(He seats her upon the altar, and that which was there before (image of Amon) tumbles to the ground. Anaitis places together the tips of her thumbs and of her fingers, so that her hands make an open triangle upon her breast. Jurgen stands facing her. She waits, dark eyes glittering and breath coming fast. Now the Hooded Man and the Eumenides perform their share in the ceremonial, which part it is not essential to record. Then they stand behind Jurgen)
Jurgen: O cord that binds the circling of the stars! O cup which holds all time, all color, and all thought! O soul of space! Not unto any image of thee do we attain unless thy image show in what we are about to do. Therefore by every plant which scatters its seed and by the moist warm garden which receives and nourishes it, by the commingling of bloodshed with pleasure, by the joy that mimics anguish with sighs and shudderings, and by the contentment which mimics death, - by all these do we invoke thee. O thou, continuous one, whose will these children attend, and whom I now adore in fairand soft woman's body, it is thou whom I honor, not any woman, in doing what seems good to me: and it is thou who art about to speak, and not she.
Anaitis: Yea, for I speak with the tongue of every woman, and I shine in the eyes of every woman, when the lance is lifted. To serve me is better than all else. When you invoke me with a heart wherein is kindled the serpent flame, then you will understand the delights of my garden, and what joy unwordable pulsates therein, and how very potent is the sole desire which uses all of a man. To serve me you will then be eager to surrender whatsoever else is in your life; and other pleasures you will take with your left hand, not thinking of them entirely: for I am the desire which uses all of a man, and so wastes nothing. And I accept you. I yearn toward you, I who am daughter and somewhat more than daughter to the Sun. I who am all pleasure, all ruin, and a drunkenness of the inmost sense, desire you.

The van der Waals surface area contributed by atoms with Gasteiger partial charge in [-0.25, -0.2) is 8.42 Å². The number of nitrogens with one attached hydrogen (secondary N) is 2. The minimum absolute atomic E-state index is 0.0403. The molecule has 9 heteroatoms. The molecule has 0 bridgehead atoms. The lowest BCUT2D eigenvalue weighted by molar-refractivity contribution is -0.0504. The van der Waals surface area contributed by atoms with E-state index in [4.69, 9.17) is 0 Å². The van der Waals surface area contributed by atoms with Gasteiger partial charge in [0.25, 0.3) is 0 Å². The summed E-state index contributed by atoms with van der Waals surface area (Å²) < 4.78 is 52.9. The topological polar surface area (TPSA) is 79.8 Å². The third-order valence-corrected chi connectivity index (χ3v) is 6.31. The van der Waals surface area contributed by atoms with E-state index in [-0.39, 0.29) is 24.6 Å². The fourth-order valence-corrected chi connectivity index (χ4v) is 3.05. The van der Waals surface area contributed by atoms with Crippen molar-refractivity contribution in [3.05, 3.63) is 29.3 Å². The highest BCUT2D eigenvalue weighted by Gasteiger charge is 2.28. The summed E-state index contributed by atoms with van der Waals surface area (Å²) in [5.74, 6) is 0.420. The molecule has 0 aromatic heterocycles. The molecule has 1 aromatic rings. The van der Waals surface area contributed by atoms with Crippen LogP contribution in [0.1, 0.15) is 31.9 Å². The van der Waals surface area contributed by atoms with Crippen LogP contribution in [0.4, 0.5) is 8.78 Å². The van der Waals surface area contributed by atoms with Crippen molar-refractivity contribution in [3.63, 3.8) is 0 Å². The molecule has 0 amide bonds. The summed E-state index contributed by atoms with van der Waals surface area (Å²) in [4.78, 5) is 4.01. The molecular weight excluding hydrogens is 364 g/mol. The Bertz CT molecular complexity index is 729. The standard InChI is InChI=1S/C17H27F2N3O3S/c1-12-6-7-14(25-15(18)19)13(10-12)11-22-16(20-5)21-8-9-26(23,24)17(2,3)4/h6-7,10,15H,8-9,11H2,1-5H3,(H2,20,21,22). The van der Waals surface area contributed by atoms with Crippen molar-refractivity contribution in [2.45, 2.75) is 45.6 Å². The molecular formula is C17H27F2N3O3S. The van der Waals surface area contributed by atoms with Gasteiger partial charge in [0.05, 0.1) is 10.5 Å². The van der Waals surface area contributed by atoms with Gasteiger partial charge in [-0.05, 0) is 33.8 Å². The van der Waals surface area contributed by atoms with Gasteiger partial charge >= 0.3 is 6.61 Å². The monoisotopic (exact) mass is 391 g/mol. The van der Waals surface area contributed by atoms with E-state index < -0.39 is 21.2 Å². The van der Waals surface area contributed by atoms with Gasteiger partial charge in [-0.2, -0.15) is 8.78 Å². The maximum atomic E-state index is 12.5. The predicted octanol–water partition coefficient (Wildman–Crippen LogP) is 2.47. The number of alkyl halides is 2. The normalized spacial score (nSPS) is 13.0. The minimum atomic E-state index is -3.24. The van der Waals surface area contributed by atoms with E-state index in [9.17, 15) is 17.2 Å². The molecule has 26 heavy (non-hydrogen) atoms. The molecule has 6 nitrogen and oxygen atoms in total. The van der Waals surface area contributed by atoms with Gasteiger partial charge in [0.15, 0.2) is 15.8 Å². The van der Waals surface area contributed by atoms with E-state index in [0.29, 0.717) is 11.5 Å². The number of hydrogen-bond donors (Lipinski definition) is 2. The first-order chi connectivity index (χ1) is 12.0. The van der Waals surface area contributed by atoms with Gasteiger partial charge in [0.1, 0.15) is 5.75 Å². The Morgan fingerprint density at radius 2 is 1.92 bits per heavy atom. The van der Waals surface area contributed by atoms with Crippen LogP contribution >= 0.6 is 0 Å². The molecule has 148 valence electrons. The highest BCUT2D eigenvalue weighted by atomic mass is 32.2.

Jurgen: (holding his lance erect before Anaitis) O secret of all things, hidden in the being of all which lives, now that the lance is exalted I do not dread thee: for thou art in me, and I am thou. I am the flame that burns in every beating heart and in the core of the farthest star. I too am life and the giver of life, and in me too is death. Wherein art thou better than I? I am alone: my will is justice: and there comes no other god where I am.
Hooded Man: So be it! But as you are, so once was I.
(The Eumenides stand one on each side of Anaitis, and wait there trembling. Jurgen rests the red point of the lance in the open triangle made by the fingers of Anaitis)
Jurgen: I am life and the giver of life. Thou that art one, that makest use of all! I who am but a man born of a woman, I in my station now honor thee in honoring this desire which uses all of a man. Make open therefore the way of creation, encourage the flaming dust which is in our hearts, and aid us in that flame's perpetuation! For is not that thy law?
Anaitis: There is no law in Cocaigne save, Do that which seems good to you.